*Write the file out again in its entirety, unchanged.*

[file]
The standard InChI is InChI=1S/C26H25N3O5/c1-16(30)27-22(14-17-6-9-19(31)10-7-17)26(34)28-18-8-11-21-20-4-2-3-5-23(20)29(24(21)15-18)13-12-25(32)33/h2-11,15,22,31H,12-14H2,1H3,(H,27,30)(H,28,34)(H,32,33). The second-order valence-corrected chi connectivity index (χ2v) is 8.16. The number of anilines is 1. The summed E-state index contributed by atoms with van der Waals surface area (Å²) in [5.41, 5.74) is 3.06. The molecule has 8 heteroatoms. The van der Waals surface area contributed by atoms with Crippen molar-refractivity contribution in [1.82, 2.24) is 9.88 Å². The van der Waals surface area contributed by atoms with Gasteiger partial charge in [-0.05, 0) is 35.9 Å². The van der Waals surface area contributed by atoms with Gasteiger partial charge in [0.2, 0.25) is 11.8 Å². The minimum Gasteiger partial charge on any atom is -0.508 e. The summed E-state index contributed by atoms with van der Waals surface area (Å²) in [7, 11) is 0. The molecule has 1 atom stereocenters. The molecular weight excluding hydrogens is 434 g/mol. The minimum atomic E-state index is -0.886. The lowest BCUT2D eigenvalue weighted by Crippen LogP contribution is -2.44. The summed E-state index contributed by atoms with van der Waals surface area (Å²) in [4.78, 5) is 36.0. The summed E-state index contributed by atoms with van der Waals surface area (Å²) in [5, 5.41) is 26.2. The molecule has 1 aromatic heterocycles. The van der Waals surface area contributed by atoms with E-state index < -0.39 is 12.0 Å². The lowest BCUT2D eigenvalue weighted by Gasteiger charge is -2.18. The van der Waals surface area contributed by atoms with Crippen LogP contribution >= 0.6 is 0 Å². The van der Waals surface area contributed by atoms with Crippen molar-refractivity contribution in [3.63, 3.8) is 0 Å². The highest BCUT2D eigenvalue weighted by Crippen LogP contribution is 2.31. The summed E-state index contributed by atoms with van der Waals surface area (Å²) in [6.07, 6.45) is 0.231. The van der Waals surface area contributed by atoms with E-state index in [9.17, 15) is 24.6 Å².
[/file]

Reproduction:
The standard InChI is InChI=1S/C26H25N3O5/c1-16(30)27-22(14-17-6-9-19(31)10-7-17)26(34)28-18-8-11-21-20-4-2-3-5-23(20)29(24(21)15-18)13-12-25(32)33/h2-11,15,22,31H,12-14H2,1H3,(H,27,30)(H,28,34)(H,32,33). The second-order valence-corrected chi connectivity index (χ2v) is 8.16. The number of anilines is 1. The summed E-state index contributed by atoms with van der Waals surface area (Å²) in [5.41, 5.74) is 3.06. The molecule has 8 heteroatoms. The van der Waals surface area contributed by atoms with Crippen molar-refractivity contribution in [1.82, 2.24) is 9.88 Å². The van der Waals surface area contributed by atoms with Gasteiger partial charge in [-0.05, 0) is 35.9 Å². The van der Waals surface area contributed by atoms with Gasteiger partial charge in [0.2, 0.25) is 11.8 Å². The minimum Gasteiger partial charge on any atom is -0.508 e. The summed E-state index contributed by atoms with van der Waals surface area (Å²) in [7, 11) is 0. The molecule has 1 atom stereocenters. The molecular weight excluding hydrogens is 434 g/mol. The minimum atomic E-state index is -0.886. The lowest BCUT2D eigenvalue weighted by Crippen LogP contribution is -2.44. The summed E-state index contributed by atoms with van der Waals surface area (Å²) in [4.78, 5) is 36.0. The summed E-state index contributed by atoms with van der Waals surface area (Å²) in [5, 5.41) is 26.2. The molecule has 1 aromatic heterocycles. The van der Waals surface area contributed by atoms with E-state index < -0.39 is 12.0 Å². The lowest BCUT2D eigenvalue weighted by Gasteiger charge is -2.18. The van der Waals surface area contributed by atoms with Crippen LogP contribution >= 0.6 is 0 Å². The van der Waals surface area contributed by atoms with Crippen molar-refractivity contribution in [3.63, 3.8) is 0 Å². The highest BCUT2D eigenvalue weighted by Crippen LogP contribution is 2.31. The summed E-state index contributed by atoms with van der Waals surface area (Å²) in [6.07, 6.45) is 0.231. The van der Waals surface area contributed by atoms with E-state index in [9.17, 15) is 24.6 Å².